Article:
Investment by U.S. oil and gas producers is likely to drop by at least 35% in the second quarter versus the first quarter of this year due to the crushing impact of Covid-19 on crude prices and a lack of available storage capacity, the Federal Reserve Bank of Dallas said Friday.
Dallas Fed economists Garrett Golding, Martin Stuermer and Jesse Thompson said the sequential decline is likely to be sharper than the plunge seen in 1Q2016, the last time a comparable collapse in WTI pricing occurred, and also steeper than any reductions seen during the 1986 oil crash.
“Due to the Covid-19 pandemic and an oil-supply surge from Saudi Arabia, the benchmark West Texas Intermediate (WTI) crude oil price dropped from $50-$55/bbl in February to the $20s in late March,” the economists said. “This is far below the $46 to $52 that companies on average need to profitably drill new wells, according to the Dallas Fed Energy Survey.”
They added that while hedging “allows some firms more breathing room during low-price periods, the overall impact to revenue for many firms is shattering.”
In addition to the unfavorable wellhead economics, producers also are being forced to shut in existing production due to scarce crude storage capacity, the authors said.
For 2020, the Dallas Fed is forecasting year/year investment declines ranging from 20% among larger firms to nearly 100% by smaller ones, translating to a total decline of about 40%, with the most severe impacts felt in 2Q2020.
The outlook corroborates forecasts published Thursday by the Energy Information Administration (EIA), International Energy Agency (IEA), and Organization of the Petroleum Exporting Countries.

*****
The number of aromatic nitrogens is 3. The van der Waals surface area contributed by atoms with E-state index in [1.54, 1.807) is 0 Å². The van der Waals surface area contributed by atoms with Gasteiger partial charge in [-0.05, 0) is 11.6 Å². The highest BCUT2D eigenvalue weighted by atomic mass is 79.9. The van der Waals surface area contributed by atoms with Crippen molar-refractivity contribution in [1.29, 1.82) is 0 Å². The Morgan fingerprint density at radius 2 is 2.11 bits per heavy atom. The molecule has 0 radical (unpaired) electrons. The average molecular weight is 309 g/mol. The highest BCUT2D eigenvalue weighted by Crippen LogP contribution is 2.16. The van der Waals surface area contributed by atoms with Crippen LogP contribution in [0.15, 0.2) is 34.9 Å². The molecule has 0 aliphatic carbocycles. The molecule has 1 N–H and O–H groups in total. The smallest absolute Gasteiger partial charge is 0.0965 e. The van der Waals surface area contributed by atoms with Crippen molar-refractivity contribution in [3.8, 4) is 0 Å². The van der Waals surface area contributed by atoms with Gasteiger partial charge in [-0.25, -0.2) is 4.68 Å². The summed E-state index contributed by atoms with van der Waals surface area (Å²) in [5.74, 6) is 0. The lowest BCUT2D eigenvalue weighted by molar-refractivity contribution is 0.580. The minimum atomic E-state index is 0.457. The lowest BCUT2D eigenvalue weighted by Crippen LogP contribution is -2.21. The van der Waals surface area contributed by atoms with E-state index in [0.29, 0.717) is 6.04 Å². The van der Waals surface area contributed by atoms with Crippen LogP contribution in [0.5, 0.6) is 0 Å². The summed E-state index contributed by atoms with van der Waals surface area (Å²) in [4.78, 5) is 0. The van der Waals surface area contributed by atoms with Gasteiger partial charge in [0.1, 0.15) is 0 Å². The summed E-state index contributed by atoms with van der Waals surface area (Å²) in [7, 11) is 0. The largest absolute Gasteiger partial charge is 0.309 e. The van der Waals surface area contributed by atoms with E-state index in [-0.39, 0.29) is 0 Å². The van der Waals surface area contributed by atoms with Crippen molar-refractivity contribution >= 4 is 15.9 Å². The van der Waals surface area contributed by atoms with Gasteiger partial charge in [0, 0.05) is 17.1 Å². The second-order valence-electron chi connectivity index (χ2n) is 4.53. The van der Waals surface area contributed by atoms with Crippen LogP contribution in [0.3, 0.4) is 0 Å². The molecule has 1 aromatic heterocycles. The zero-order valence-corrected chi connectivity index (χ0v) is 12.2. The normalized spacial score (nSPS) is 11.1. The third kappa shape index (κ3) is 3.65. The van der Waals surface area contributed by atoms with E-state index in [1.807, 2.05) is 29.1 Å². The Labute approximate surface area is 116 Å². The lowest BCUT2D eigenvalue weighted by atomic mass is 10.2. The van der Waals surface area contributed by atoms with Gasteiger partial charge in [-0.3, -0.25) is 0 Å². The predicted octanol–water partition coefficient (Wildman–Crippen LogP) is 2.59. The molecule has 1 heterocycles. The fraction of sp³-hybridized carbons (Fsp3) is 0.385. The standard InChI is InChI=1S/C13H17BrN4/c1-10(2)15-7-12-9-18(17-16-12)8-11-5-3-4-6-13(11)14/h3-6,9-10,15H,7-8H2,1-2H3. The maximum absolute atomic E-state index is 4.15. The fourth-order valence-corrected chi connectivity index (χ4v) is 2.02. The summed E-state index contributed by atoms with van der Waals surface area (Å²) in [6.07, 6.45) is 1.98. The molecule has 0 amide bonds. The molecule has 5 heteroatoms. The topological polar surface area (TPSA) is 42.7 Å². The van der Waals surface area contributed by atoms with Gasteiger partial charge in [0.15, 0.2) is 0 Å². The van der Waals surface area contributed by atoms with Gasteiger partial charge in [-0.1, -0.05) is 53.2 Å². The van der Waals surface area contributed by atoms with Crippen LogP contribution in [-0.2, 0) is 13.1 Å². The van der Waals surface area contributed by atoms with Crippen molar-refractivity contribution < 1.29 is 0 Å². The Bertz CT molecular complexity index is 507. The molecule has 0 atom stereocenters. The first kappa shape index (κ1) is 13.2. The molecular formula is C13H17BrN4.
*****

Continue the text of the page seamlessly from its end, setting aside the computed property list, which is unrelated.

Citing comments from operators, the Dallas Fed economists said that some producers could ramp up investment later this year if WTI prices return to above $30.
“Oil and gas investment in the second half of 2020 will depend on price expectations, global storage capacity and market conditions,” the economists said. “Industry contacts stress that the trajectory of the pandemic and its implications for global oil consumption will influence firms’ planning. Most report a very uncertain outlook.”
The authors also noted that before the pandemic hit, investors already had become wary of the exploration and production segment as many Lower 48 operators “faced an inability to produce attractive returns amid heavy debt burdens and an oversupplied oil market,” and that firms already had planned to cut annual capital expenditures (capex) by 10-15% in 2020 versus 2019.
In related news, the American Petroleum Institute said Thursday that domestic oil production fell by a staggering 900,000 b/d in April compared to March, “which combined with reductions in natural gas and other liquids output, amounted to the largest monthly decline in U.S. total liquids supply on record.”
EIA also said this week it expects U.S. marketed natural gas production to drop by 5% in 2020 due to the economic impacts of Covid-19, while IEA said it expects global natural gas demand to drop by the same percentage, and for largely the same reasons.
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